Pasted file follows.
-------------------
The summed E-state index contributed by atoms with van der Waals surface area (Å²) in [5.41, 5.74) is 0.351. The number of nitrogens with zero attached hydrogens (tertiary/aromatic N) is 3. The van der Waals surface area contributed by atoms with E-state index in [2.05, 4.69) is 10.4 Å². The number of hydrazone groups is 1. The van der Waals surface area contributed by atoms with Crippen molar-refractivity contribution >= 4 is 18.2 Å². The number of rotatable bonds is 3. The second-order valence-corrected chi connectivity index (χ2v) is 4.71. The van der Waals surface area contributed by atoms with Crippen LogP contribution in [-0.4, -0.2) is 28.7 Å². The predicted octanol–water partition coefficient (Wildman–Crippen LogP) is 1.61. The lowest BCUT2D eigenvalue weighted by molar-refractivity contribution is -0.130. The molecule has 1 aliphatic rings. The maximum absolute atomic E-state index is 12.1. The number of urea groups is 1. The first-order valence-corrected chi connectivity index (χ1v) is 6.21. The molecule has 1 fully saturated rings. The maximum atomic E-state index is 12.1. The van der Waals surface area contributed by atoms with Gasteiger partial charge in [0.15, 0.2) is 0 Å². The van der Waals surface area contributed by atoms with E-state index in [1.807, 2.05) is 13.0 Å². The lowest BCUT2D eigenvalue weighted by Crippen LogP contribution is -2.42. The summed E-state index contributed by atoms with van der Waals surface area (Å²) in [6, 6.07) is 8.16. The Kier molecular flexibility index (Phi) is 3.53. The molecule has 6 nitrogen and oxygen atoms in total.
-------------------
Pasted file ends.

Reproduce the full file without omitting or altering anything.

The summed E-state index contributed by atoms with van der Waals surface area (Å²) in [5.41, 5.74) is 0.351. The number of nitrogens with zero attached hydrogens (tertiary/aromatic N) is 3. The van der Waals surface area contributed by atoms with E-state index in [2.05, 4.69) is 10.4 Å². The number of hydrazone groups is 1. The van der Waals surface area contributed by atoms with Crippen molar-refractivity contribution >= 4 is 18.2 Å². The number of rotatable bonds is 3. The second-order valence-corrected chi connectivity index (χ2v) is 4.71. The van der Waals surface area contributed by atoms with Crippen LogP contribution in [-0.4, -0.2) is 28.7 Å². The predicted octanol–water partition coefficient (Wildman–Crippen LogP) is 1.61. The lowest BCUT2D eigenvalue weighted by molar-refractivity contribution is -0.130. The molecule has 1 aliphatic rings. The maximum absolute atomic E-state index is 12.1. The number of urea groups is 1. The first-order valence-corrected chi connectivity index (χ1v) is 6.21. The molecule has 1 fully saturated rings. The maximum atomic E-state index is 12.1. The van der Waals surface area contributed by atoms with Gasteiger partial charge in [0.15, 0.2) is 0 Å². The van der Waals surface area contributed by atoms with E-state index in [1.807, 2.05) is 13.0 Å². The lowest BCUT2D eigenvalue weighted by Crippen LogP contribution is -2.42. The summed E-state index contributed by atoms with van der Waals surface area (Å²) in [6, 6.07) is 8.16. The Kier molecular flexibility index (Phi) is 3.53. The molecule has 6 nitrogen and oxygen atoms in total.